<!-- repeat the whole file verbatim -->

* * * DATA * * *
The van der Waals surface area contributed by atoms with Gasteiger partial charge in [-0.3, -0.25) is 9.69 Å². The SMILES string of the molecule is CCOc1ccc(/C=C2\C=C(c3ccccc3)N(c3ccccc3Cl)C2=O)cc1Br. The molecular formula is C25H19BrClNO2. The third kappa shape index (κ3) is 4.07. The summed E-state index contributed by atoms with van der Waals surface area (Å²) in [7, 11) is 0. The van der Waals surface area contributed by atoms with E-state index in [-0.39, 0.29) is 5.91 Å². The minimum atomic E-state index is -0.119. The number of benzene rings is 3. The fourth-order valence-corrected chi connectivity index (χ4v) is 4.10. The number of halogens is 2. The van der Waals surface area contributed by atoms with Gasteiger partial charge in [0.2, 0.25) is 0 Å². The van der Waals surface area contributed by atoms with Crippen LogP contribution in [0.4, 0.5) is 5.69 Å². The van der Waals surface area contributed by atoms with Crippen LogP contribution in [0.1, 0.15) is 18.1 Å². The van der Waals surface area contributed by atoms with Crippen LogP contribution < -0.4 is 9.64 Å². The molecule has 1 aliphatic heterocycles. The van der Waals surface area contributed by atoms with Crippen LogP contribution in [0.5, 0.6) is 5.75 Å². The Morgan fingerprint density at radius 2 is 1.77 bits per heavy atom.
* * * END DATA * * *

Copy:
The van der Waals surface area contributed by atoms with Gasteiger partial charge in [-0.3, -0.25) is 9.69 Å². The SMILES string of the molecule is CCOc1ccc(/C=C2\C=C(c3ccccc3)N(c3ccccc3Cl)C2=O)cc1Br. The molecular formula is C25H19BrClNO2. The third kappa shape index (κ3) is 4.07. The summed E-state index contributed by atoms with van der Waals surface area (Å²) in [7, 11) is 0. The van der Waals surface area contributed by atoms with E-state index in [-0.39, 0.29) is 5.91 Å². The minimum atomic E-state index is -0.119. The number of benzene rings is 3. The fourth-order valence-corrected chi connectivity index (χ4v) is 4.10. The number of halogens is 2. The van der Waals surface area contributed by atoms with Gasteiger partial charge in [0.2, 0.25) is 0 Å². The van der Waals surface area contributed by atoms with Crippen LogP contribution in [0.4, 0.5) is 5.69 Å². The van der Waals surface area contributed by atoms with Crippen LogP contribution in [0.1, 0.15) is 18.1 Å². The van der Waals surface area contributed by atoms with Crippen LogP contribution < -0.4 is 9.64 Å². The molecule has 1 aliphatic heterocycles. The van der Waals surface area contributed by atoms with Crippen LogP contribution in [0.5, 0.6) is 5.75 Å². The Morgan fingerprint density at radius 2 is 1.77 bits per heavy atom.